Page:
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Passions and Tempers: A History of the Humours

The humours - blood, phlegm, black bile, and choler - were substances thought to flow within the body and determine a person´s health, mood, and character. For example, an excess of black bile was considered a cause of melancholy. Humours remained an inexact but powerful explanation for centuries, surviving scientific changes, and offering clarity to physicians.

This one-of-a-kind book follows the fate of these variable fluids from their Western origin in ancient Greece to their present day versions, tracing their persistence through medical guidebooks of the past to current health fads, from the testimonies of medical theories to the theories of scientists, physicians, and philosophers. By intertwining the histories of medicine, science, psychology, and philosophy, Noga Arikha revisits and revises how we think about all aspects of our physical, mental, and emotional selves. (From front flap.)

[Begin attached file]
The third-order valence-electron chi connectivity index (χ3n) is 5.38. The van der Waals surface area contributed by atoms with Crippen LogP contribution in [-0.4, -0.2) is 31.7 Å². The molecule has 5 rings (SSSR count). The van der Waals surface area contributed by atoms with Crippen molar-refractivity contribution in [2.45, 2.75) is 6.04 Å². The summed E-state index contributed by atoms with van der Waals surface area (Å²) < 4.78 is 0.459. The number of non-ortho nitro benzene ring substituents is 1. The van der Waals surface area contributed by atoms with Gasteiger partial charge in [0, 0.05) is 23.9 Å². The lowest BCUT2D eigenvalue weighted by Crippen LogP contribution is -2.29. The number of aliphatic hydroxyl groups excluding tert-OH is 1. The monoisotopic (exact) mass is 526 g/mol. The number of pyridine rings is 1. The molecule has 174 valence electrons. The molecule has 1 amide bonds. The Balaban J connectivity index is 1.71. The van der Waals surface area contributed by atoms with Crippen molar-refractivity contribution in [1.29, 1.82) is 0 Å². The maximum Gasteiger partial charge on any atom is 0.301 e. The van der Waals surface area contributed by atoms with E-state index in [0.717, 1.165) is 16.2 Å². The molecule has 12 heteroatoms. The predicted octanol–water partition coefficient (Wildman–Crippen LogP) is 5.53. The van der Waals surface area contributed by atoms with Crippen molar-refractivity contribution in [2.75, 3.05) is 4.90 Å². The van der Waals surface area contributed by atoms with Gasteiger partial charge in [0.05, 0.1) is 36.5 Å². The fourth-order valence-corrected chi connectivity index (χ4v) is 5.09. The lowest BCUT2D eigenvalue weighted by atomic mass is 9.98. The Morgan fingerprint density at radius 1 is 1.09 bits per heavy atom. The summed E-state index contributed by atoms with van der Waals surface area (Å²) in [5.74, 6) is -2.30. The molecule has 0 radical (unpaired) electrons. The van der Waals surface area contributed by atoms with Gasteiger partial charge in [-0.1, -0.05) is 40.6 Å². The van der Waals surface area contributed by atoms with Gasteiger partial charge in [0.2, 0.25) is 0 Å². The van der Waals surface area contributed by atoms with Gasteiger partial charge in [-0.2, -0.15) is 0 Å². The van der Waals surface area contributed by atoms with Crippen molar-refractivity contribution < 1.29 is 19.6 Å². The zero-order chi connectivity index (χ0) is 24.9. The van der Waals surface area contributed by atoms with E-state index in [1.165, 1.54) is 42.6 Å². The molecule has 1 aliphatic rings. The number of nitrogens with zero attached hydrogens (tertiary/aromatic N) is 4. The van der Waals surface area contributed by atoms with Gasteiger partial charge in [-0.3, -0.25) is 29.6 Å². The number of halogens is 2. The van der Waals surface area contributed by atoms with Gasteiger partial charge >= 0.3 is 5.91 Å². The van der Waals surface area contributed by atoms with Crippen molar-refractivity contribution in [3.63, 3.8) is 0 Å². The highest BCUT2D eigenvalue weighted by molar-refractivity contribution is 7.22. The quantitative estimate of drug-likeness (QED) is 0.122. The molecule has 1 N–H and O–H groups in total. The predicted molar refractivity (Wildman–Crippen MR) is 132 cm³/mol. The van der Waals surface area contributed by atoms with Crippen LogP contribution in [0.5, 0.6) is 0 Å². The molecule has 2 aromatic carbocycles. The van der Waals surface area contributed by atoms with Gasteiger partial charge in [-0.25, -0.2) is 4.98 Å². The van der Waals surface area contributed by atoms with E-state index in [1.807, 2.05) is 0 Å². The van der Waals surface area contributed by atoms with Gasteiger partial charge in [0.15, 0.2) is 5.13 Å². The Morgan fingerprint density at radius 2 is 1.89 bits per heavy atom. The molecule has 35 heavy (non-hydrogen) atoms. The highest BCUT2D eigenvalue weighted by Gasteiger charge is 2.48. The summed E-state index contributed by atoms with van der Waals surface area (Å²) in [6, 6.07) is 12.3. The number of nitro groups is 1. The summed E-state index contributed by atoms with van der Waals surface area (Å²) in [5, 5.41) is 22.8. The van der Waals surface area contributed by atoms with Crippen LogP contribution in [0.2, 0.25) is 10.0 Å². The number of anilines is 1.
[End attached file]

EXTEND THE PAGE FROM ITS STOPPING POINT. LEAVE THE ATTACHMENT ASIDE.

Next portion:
On the book’s website you can read the reviews, buy the book, find out more about the author and the humours, and get answers to questions about the book. You can also discover examples of how to translate humours back into our modern lives, by taking a humoural personality test.

Take a humoural personality test, Read a Q&A with the author about the book

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Napoleon and the Rebel: A Story of Brotherhood, Passion, and Power

Written with husband Marcello Simonetta and published in the US/UK by Palgrave Macmillan in summer 2011, this is the first biography in English of Lucien, the most talented of the Bonaparte brothers, a man who gave up his political career for the sake of his ideals - and a woman. Read the review in the New York Review of Books, in the Times Literary Supplement, or buy the book here